Libya: Ban on typewriters and licensing journalist to possess them
|Publisher||Immigration and Refugee Board of Canada|
|Author||Research Directorate, Immigration and Refugee Board, Canada|
|Publication Date||17 November 2000|
|Citation / Document Symbol||LBY35785.E|
|Cite as||Immigration and Refugee Board of Canada, Libya: Ban on typewriters and licensing journalist to possess them, 17 November 2000, LBY35785.E, available at: http://www.refworld.org/docid/3df4be5e18.html [accessed 21 May 2013]|
|Disclaimer||This is not a UNHCR publication. UNHCR is not responsible for, nor does it necessarily endorse, its content. Any views expressed are solely those of the author or publisher and do not necessarily reflect those of UNHCR, the United Nations or its Member States.|
No report on a ban of typewriters and the licensing of journalists to possess them could be found among the sources consulted by the Research Directorate.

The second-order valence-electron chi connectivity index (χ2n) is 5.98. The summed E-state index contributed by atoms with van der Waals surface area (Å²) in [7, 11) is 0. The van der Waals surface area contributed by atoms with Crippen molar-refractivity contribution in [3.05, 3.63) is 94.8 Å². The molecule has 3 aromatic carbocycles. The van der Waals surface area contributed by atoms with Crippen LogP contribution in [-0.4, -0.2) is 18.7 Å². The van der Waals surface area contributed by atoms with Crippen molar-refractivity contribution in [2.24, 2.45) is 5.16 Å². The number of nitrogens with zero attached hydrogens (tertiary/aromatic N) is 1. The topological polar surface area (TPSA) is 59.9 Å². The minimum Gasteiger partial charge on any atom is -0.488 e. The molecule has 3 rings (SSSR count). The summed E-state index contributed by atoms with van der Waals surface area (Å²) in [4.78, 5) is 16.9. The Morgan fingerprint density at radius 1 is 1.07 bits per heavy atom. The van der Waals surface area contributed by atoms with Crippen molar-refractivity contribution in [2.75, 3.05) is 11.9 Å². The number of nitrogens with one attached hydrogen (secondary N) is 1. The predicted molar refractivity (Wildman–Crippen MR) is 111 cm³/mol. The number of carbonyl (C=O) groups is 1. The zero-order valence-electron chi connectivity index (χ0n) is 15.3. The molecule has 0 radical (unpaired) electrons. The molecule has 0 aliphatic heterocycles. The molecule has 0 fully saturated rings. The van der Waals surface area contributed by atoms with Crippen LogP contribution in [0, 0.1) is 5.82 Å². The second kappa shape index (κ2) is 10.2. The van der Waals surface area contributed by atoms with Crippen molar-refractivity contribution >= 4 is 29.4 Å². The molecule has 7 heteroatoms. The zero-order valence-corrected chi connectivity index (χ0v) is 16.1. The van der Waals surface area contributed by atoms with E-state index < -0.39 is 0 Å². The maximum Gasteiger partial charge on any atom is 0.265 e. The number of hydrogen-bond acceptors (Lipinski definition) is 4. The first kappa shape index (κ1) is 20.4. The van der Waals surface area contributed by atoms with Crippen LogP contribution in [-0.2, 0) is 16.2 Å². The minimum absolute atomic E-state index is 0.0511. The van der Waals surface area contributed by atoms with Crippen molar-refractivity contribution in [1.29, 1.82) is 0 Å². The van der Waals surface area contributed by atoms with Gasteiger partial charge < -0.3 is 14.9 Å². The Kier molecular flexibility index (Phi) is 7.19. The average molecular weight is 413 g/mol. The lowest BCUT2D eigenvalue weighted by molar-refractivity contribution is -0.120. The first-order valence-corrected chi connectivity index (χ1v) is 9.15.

The Reporters Without Borders (RDF) 2000 Annual Report states that Libya's three daily newspapers are government owned and used for government propaganda, and describes Libya as one of the countries which is "most cut-off" from the outside world, and not connected to the Internet.
This Response was prepared after researching publicly accessible information currently available to the Research Directorate within time constraints. This Response is not, and does not purport to be, conclusive as to the merit of any particular claim to refugee status or asylum. Please find below the list of sources consulted in researching this Information Request.
Reporters Without Borders (RFS). 2000. 2000 Annual Report: Middle-East: Libya.
Additional Sources Consulted
Country Reports 1999
Internet sources including:
Committee to Protect Journalists (CPJ)
Human Rights Watch (HRW)
International Freedom of Expression Index (IFEX)
World News Connection (WNC)